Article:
Now in paper!
2008 IACP Award Winner!
One of the most beloved figures in twentieth-century American culture was Julia Child, the buoyant French Chef' who taught millions of Americans to cook with confidence and eat with pleasure. Six feet two inches tall, with a foghorn voice, an irrepressible sense of humor, and a passion for good food, Child ushered in the nation's culinary renaissance and became its chief icon. Unlike the great cooking teachers who preceded her--Fannie Farmer, Irma Rombauer, and James Beard--Child won her audience through the revolutionary medium of television. Millions watched as she spun threads of caramel, befriended a giant monkfish, wielded live lobsters, flipped omelets, and unmolded spectacular desserts. Her occasional disasters and brilliant recoveries were legendary. Yet every step of the way, through every recipe, she was teaching carefully crafted lessons about ingredients, culinary technique, and why good home cooking still matters.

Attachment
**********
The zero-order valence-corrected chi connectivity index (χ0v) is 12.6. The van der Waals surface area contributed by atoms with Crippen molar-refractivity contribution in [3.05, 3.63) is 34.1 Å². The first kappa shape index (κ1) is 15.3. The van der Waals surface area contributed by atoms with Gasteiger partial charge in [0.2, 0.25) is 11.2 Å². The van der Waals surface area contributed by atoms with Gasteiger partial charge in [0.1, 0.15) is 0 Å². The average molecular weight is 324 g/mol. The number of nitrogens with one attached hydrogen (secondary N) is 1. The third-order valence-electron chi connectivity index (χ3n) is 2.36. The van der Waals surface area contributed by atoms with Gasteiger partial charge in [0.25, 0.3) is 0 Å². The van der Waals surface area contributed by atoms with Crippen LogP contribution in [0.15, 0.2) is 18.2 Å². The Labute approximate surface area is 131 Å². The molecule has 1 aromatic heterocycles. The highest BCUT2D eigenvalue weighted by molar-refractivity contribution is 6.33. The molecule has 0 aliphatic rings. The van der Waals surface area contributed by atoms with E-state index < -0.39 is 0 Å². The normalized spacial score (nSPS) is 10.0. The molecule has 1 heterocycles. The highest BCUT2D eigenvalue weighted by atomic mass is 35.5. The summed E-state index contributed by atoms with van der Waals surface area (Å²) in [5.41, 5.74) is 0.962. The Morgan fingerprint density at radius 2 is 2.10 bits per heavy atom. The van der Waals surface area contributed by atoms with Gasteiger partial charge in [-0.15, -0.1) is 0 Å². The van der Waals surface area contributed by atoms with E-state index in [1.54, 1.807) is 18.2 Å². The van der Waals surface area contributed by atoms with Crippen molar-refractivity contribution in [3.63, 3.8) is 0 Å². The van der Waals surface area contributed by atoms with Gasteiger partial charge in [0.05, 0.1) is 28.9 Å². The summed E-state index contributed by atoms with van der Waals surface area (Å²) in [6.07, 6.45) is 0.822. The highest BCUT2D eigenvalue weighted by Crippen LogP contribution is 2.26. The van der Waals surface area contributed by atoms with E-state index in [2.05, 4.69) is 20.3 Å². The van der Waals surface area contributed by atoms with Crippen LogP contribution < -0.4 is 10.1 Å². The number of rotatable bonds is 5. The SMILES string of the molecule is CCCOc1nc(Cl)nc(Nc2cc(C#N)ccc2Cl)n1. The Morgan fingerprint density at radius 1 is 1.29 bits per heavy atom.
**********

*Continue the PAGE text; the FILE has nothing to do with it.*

Award-winning food writer Laura Shapiro describes Child's unlikely career path, from California party girl to coolheaded chief clerk in a World War II spy station to bumbling amateur cook and finally to the classes at the Cordon Bleu in Paris that changed her life. Her marriage to Paul Child was at the center of all her work.
Unlike much of what has been written about Child, Shapiro's portrayal is of a woman who was quintessentially American, and whose openhearted approach to the kitchen was a lesson in how to live.
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